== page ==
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The People v. Rivera

OCTOBER 13, 1970.




Appeal from the Circuit Court of Cook County; the Hon. JAMES D. CROSSON, Judge, presiding. Reversed.


This is an appeal by the People of the State of Illinois from an order which quashed a search warrant and suppressed evidence. The appeal was filed pursuant to Supreme Court Rule 604. On appeal the State contends: (A) The trial court erred in finding the informant signed a fictitious name to the complaint for search warrant and in quashing the search warrant; and (B) Aside from the search warrant, probable cause was present to arrest the defendant and seize marijuana in open view.

On July 5, 1967, an informer, Walter Hampton, appeared before a magistrate of the court with Officer Augustus Standfield and presented a "Complaint for Search Warrant." The complaint stated the name of the affiant to be Peter Potts, and it was signed "Peter Potts" and sworn to by Hampton. The complaint requested the issuance of a search warrant to search the "person of Scott (Doe) and 6236 S. Harper Avenue, apartment #201, Chicago, Illinois, and seize . . . a quantity of Heroin, a narcotic drug, which have been used in the commission of, or which constitute evidence of the offense of Unlawful Possession of Heroin, an narcotic drug."

The complaint further stated that ". . . I, Peter Potts, had an occasion to be in the premises located at 6236 S. Harper Avenue, apartment #201, on the 5th day of July 1967, and while in said apartment saw in the immediate possession and under the direct control of one female negro known to me as Scott (Doe) a quantity of narcotics known as heroin. From this quantity of heroin this female negro known to me as Scott (Doe) sold and delivered to me one tinfoil package of heroin for the sum of $25.00 United States Currency. When I left the apartment, the remaining portion of heroin was in the immediate possession and under the direct control of the female negro known to me as Scott (Doe), at 6236 S. Harper Avenue, apartment 201, Chicago, Illinois."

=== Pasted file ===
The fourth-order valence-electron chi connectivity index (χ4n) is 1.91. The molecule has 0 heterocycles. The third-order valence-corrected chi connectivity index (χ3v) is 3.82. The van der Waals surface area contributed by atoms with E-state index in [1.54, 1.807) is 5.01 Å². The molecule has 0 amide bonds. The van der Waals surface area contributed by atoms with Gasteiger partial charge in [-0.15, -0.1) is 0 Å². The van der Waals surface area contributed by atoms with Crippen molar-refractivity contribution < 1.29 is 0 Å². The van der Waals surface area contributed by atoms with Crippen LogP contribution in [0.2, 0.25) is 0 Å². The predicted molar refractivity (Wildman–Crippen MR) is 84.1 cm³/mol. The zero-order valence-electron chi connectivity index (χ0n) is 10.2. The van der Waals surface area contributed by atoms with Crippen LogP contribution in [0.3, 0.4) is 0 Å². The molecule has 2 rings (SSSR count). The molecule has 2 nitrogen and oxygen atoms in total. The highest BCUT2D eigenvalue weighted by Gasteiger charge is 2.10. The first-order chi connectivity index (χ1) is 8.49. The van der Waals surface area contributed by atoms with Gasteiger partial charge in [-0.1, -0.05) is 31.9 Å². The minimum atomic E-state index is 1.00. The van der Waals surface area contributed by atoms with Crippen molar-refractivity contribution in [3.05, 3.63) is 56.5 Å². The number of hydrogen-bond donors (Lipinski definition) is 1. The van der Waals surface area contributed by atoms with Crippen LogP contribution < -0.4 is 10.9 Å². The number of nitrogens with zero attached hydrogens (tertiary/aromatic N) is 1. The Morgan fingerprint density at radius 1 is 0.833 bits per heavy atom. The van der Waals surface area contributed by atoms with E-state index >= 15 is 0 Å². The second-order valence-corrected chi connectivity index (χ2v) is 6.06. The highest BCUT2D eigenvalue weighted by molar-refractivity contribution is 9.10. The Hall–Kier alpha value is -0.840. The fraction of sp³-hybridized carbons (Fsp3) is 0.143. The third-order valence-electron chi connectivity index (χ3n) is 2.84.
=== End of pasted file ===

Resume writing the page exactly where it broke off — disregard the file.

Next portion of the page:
After finding the complaint stated probable cause, the court issued the requested search warrant for the premises on July 5, 1967. On that same day, Officer Standfield and his partner, Officer Gary, proceeded to the premises set forth in the warrant. Officer Standfield testified that he knocked on the door and when defendant opened the door he said, "Police officer and I showed my badge and she attempted to close the door and the chain was on it. My partner and I pushed the chain off and entered." They found marijuana and heroin in the apartment and placed defendant under arrest. Thereafter, defendant was indicted for "unlawful possession of narcotic drug."

Defendant's "Motion to Quash Warrant and Suppress Evidence" alleged the search warrant was defective in that "[4.a.] The affidavit for the search warrant does not state probable cause for its issuance. Further, the name `Peter Potts' is false and fictitious."

At the hearing of the motion on May 27, 1969, the defendant testified she did not know Peter Potts or Walter Hampton, and she did not sell heroin to him or anyone else on July 5, 1967.